The locals seem to have an unnatural affinity for Spam, and the pineapple here tastes better than anywhere else in the world. The language is hard, really hard. It has only 13 letters- 5 vowels and 8 consonants. But what stands out the most about this place is the natural beauty. I am talking about Hawaii, of course!
I have traveled to Hawaii several times, but on my most recent visit I found myself in Oahu, Hiking for Picture Perfect. Hawaii has more than 100 islands; Oahu, translated to English as “The Gathering Place,” is the most populated, and is home to the states largest city and capital, Honolulu. Despite the fact that there is over a million people on the small island, Oahu is still full of wild and beautiful scenery. It seems that one is never far from some amazing summit, hiking trail, or scenic vista. During my visit, I hiked three trails – Koko Crater, Ka’ena Point, and Diamond Head State Monument. Each hike was an adventure I hope everyone gets to experience in his or her lifetime.
Koko Crater is an ancient volcano located on the southeastern coast of Oahu. Koko is not the tallest peak on the island, or the largest crater. However, its views are not to be missed. In fact, the view from the crater is possibly the only thing that draws people to its summit, as the hike to the top is one of the mostnotoriously difficult on the island. An abandoned inclined railroad bed leads straight up the side of the 1,208-foot tall summit. There are no turns, no switchbacks, and no easy way to get to the top. The trail is steep; at its steepest point it shoots skyward at over 60 degrees! A slip here would not be advised. But at some points crawling and using your hands is recommended. Half way up, the old volcano throws the hiker another obstacle: a 25-foot deep, 100-foot wide chasm. Luckily the railroad crosses the gap, but one must use caution as the ties of the railroad are 2.5 feet apart, and there is nothing in between. But once at the top, the view is absolutely amazing and breathtaking… until you remember that the only way down is the same way you came up!
Ka’ena Point is the westernmost point of Oahu. Due to steep sea cliffs and jagged coral shore, it is completely inaccessible by anything other than hiking boots. It is an amazing place to get away from the crowds of Honolulu and truly enjoy the rugged beauty of Hawaii. The Ka’ena Point trail is located in Ka’ena Point State Park, and is only 3.5 miles long. This trail is easy by most hikers’ standards, but it isn’t the challenge people come for, it is the wildlife. Located here is a wildlife preserve that contains many endangered species, some found only in Hawaii. The Hawaiian monk seals are the star attraction; there are only 1,100 of these seals left in the wild, and the point is an excellent place to see them. Ka’ena Point is also home to Laysan Albatrosses, with wingspans of up to 8 feet. In addition, during the winter, the Island is host to one of the great migrations of nature, as hundreds of humpback whales make the waters of Oahu their temporary home. Visitors can see the whales, and it is an astounding site. I believe that Ka’ena Point is an under rated, and under appreciated Hawaiian attraction, and one worth visiting.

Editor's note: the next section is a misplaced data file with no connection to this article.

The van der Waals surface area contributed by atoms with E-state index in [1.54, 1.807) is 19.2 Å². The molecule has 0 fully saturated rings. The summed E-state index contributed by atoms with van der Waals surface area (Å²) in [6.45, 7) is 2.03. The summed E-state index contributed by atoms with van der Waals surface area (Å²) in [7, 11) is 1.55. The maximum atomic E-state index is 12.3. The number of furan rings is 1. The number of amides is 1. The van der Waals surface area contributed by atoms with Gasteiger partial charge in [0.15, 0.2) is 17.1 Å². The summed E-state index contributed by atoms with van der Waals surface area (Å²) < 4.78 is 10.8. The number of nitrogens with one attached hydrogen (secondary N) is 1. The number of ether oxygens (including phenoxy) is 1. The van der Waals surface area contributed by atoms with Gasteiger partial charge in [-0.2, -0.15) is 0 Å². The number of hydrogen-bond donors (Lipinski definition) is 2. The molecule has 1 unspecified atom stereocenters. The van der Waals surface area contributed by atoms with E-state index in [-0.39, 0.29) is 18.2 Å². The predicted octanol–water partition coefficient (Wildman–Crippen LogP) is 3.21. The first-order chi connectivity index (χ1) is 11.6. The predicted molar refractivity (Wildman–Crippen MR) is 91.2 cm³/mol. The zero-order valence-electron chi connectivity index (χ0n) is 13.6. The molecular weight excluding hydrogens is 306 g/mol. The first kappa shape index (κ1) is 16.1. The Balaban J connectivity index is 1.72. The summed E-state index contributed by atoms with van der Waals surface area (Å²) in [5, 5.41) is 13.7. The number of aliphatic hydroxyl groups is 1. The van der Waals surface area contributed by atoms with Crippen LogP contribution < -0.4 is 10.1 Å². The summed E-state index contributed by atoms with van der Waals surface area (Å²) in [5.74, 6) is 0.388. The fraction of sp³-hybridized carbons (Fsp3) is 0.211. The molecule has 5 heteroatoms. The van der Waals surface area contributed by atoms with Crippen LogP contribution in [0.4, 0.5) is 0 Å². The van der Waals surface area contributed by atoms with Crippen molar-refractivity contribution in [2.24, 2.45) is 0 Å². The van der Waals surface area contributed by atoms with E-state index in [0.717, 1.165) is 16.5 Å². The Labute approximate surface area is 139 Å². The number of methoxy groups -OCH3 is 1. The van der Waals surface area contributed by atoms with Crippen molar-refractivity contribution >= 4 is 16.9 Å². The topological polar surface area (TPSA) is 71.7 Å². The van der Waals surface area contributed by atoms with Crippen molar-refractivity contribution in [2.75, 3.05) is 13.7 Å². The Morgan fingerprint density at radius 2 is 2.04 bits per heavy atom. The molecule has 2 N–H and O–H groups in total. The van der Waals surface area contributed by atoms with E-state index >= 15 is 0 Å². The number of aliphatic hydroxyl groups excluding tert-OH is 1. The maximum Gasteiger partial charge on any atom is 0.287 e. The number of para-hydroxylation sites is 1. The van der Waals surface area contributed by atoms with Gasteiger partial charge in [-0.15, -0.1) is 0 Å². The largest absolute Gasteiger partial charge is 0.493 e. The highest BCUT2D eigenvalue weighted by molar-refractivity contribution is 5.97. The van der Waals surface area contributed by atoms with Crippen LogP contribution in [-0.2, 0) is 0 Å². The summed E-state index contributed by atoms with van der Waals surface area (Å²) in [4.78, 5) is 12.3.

My last hiking location on this trip was Diamond Head State Monument. Diamond Head is another ancient volcanic crater. Almost perfectly circular, and easily visible from all of Honolulu, Diamond Head has become a famous symbol of the state. The hike is only .75 miles, but begins inside the crater. Most of the hike is a hot, dry, steep, and windless climb of switchbacks up the inside of the crater wall. The crater was previously used as a military installation, and the trail takes you through the remnants of World War II defensive bunkers. Exactly 203 very steep steps later, youreach the top, and the view is post card perfect from every direction. The vast Pacific Ocean lies in front of you. To the right is the skyline of Honolulu, and to the left is a view of Koko Crater. Also, while enjoying the scenery at the top, be sure to savor the cool breeze of the famous and ever present trade winds, because once you descend into the crater it will become very hot once again.
In Hawaii it seems that everywhere you look, an amazing view or experience awaits. Hike the Koko Crater; the challenge is worth the rewarding view from the top. At Ka’ena point you will see wild life that you cannot see anywhere else in the world. At the Diamond Head State Monument, climb from inside of the crater wall. Explore Oahu; enjoy the natural beauty of the most isolated islands in the world. And, don’t forget the pineapple, its amazing!
– Sean Myers
Sean is an adventure guide at Terrapin Adventures. Growing up on a farm in rural St. Mary’s County contributed to his love for the outdoors. He enjoys backpacking, rock climbing, and scuba diving in his free time.